Sunday, April 13, 2014

British Museum Coins in OCRE

With many thanks to Eleanor Ghey in the British Museum Coins & Medals department for providing spreadsheet dumps of the BM's imperial coins from Augustus through the end of RIC Volume 4, I was able to match more than 11,000 coins from Augustus to Elegabalus to URIs defining Roman imperial coin types in OCRE. After these matches were made, another script queried the British Museum's SPARQL endpoint to generate a large RDF file conforming to nomisma.org's model. Most coins include die axis, weight, and diameter. Many (if not most) also include links to images. These measurements are now available for the quantitative analysis feature in Numishare, resulting in generally more accurate queries.

There are now roughly 20,000 coins hooked into OCRE from four collections: the ANS, British Museum, Berlin, and the University of Virginia Art Museum. We do expect to incorporate larger numbers from Berlin and the Bibliothèque Nationale in the future, as well as from some large scale finds databases like the Portable Antiquities Scheme and the European Coin Find Network. The floodgates will soon open in providing data and research tools to a wide audience of students, scholars, and generally interested parties to visualization information and ask questions of the data that were not previously possible.

3 comments:

  1. This comment has been removed by the author.

    ReplyDelete
  2. In my opinion it was a critical mistake to have RIC as a primary sort order on all searches. Any printed media which uses lists has to commit out of necessity to a serial arrangement. References in particular have a big initial decision: to list its entries alphabetically, chronologically or some other system. It has no choice but to commit simply because the medium is not interactive. An electronic database has no such limitations - unless cooked in by shortsighted design - and I think this is exactly what was done in this case.

    What happens when RIC gets revised and republished? The database will become instantly outdated, having anchored itself to a now obsolete reference, and must be reprogrammed to use RIC's new numbering scheme or become obsolete itself. What is the point of painting yourself into a corner?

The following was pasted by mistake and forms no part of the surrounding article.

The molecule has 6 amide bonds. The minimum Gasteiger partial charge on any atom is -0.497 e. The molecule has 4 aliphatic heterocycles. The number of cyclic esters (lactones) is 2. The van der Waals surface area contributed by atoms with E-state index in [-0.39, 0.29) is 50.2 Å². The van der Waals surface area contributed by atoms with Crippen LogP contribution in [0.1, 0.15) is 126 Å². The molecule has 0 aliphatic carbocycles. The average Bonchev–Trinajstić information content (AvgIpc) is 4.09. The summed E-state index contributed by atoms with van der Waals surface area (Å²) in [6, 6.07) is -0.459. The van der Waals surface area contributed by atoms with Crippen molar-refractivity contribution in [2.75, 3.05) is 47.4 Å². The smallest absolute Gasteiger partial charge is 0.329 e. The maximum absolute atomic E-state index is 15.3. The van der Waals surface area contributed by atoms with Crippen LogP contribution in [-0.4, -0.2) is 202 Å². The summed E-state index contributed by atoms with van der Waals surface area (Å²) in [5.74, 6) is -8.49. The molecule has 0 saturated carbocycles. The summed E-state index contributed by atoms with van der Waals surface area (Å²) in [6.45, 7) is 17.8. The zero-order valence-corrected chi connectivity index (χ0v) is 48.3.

Worse, without any scholarship overseeing the addition of RIC's listings, the data entry operator will happily include the many, many errors across its volumes. These include the listing of phantom coins, mint misattributions, wrong rarity data, important omissions, duplicates and many other similar errors that will sadly get perpetuated.

    Finally, the RIC series is updated at a glacial pace but new varieties turn up practically daily. How will these entries be accommodated? By way of example, RIC's newest edition completely overhauled the coinage of the Flavian dynasty in its 2007 publication... and it only partially replaces the 90 year old first edition! Yet in just 7 years' time my recent publication on the coinage of Domitian has found literally dozens of errors and new varieties.

    The solution, obviously, is to disengage the database completely from ANY printed reference and realize its full potential by allowing many different sorting orders: by type, by date, rarity, weight, etc., etc. according to the needs of the researcher. In theory, there is no reason at all that any field can be used as a sort key from a pull down menu.

    From a design standpoint there are a number of improvements that could be made to the UI that I think would be more useful than the rush to key in empty RIC placeholders; for instance, a checkbox to filter out records without images is urgently needed as a first step. Secondly, to stimulate research and collaboration, the addition of a table allowing commentary on individual coins would also be very useful. If blogs like this one allow commentary why not the records themselves?

    Rasiel Suarez
    http://coinvac.com

    ReplyDelete
  3. The RIC number is the default sort order in OCRE by request because most numismatists still peruse types in this way. There is a drop down list which allows users to sort by more than a dozen other categories, like denomination, mint, obverse or reverse legend, authority, year etc. OCRE reflects the current state of publication of RIC. It is possible to incorporate or link to updated references in the future, and OCRE will eventually maintain concordances between the various editions of typologies--not just between RIC editions, but also linking to other type corpora.

    I am interested to hear about your recommendations for enhancements to the UI. At the moment, OCRE is using the older design for Numishare applications, but it will be migrated to the new Bootstrap-based design (which our newer prototypes, like the digital IGCH and RRC Online, will use).

    Finally, this blog allows comments because the software was developed for other people. Blogs by nature allow for commentary. It is an interesting idea to allow comments about coin types in OCRE, but this requires a fairly extraordinary overhaul of our software architecture, such as the incorporate of authentication software. I am working on at least 6 projects at any given time, so the implementation of a commentary system is among the lowest of priorities currently.

    ReplyDelete